Apr 16: Legless fossils, smells of the past, research with Russia and more…
Sleeping sharks and the new story of the first peoples in the Americas.
On this week's episode of Quirks & Quarks with Bob McDonald:
The first land animal to go legless three hundred million years ago
Early vertebrates put in a lot of effort evolving fins into the legs that would carry them up on to land. Now a newly studied 305 million year old fossil suggests one ungrateful lineage decided to abandon its limbs for snake-like slithering almost immediately after. Hillary Maddin, a paleontologist in the Department of Earth Sciences at Carleton University, was part of the team that analyzed the fossil. Their work was published in Nature Ecology and Evolution
What did history smell like? New field of science aims to find out
Most archeology is aimed at digging up artifacts that can tell us what the ancient past looked like. But in a new paper published in the journal Nature Human Behaviour, PhD candidate Barbara Huber, from the Max Planck Institute for the Science of Human History, issues a call to action. She's urging fellow archaeologists to focus on what the past smelled like. By using the latest biomolecular technology, Huber has been able to extract scent residues from perfumes and incense in pots dating back thousands of years, and has even extracted spices from the proteins in ancient skeletal teeth. Huber says that these scents can paint a vivid picture about trade routes, societal hierarchies, and rituals.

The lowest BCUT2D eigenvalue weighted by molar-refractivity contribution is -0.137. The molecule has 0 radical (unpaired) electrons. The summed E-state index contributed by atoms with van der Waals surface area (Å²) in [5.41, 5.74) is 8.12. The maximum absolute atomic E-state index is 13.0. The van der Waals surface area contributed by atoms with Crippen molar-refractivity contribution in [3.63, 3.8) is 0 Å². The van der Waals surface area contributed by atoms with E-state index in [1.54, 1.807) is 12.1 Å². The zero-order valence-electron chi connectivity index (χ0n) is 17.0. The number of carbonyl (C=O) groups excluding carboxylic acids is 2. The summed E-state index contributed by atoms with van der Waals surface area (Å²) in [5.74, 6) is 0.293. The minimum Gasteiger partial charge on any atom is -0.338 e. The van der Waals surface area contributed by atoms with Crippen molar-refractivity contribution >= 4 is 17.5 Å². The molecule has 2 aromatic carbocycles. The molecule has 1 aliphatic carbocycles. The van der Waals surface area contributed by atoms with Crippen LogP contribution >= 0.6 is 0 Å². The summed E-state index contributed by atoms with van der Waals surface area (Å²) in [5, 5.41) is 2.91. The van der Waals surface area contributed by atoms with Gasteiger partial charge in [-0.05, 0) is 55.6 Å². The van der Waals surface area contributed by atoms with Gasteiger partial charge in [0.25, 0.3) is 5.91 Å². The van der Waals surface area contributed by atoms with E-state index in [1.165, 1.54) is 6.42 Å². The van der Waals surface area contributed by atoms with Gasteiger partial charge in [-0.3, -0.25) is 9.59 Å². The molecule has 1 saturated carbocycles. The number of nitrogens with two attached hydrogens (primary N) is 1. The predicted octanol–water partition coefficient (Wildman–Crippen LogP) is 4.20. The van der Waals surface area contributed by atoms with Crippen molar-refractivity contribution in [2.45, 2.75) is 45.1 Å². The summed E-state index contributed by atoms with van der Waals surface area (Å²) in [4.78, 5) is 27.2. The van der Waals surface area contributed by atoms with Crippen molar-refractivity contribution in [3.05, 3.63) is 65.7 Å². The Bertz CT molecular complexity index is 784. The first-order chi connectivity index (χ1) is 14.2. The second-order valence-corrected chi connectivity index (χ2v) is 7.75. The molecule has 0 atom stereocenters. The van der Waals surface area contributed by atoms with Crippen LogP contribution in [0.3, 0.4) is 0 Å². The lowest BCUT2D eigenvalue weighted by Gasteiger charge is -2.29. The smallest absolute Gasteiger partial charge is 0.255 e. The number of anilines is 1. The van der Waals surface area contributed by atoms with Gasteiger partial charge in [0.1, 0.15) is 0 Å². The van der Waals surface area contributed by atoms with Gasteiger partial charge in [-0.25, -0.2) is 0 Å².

This Canadian researcher was trapped on a Russian ship as war broke out
Evgeny Pakhomov, a professor in the Institute for the Oceans and Fisheries, found himself in an unenviable position when Russia invaded Ukraine in February. He was chief scientist for an international research expedition to study salmon on the high seas, with investigators from Canada, Japan, South Korea, the U.S. and Russia. Which is why he ended up on board a Russian fisheries research vessel in the middle of the Pacific, with no way to get home.
Sharks sleep, sometimes with their eyes wide open
Craig Radford, an associate professor of marine science at the University of Auckland in New Zealand, found that, contrary to popular belief, sharks, just like humans, sleep to conserve energy. The team correlated a resting body posture with reduced metabolic activity, which indicated sleep. They were surprised to find, however, that sometimes sharks sleep with their eyes wide open. The research was published in the Royal Society Biology Letters.
A new book puts together the story of how people came to the Americas
Over the last 30 years new archeological discoveries and DNA evidence have rewritten the story of the first people in the Americas. We now know people were here earlier than we'd thought, and much more about where they came from and how they got here. Bob speaks with anthropologist Jennifer Raff about the new story and her book, Origin, A Genetic History of the Americas.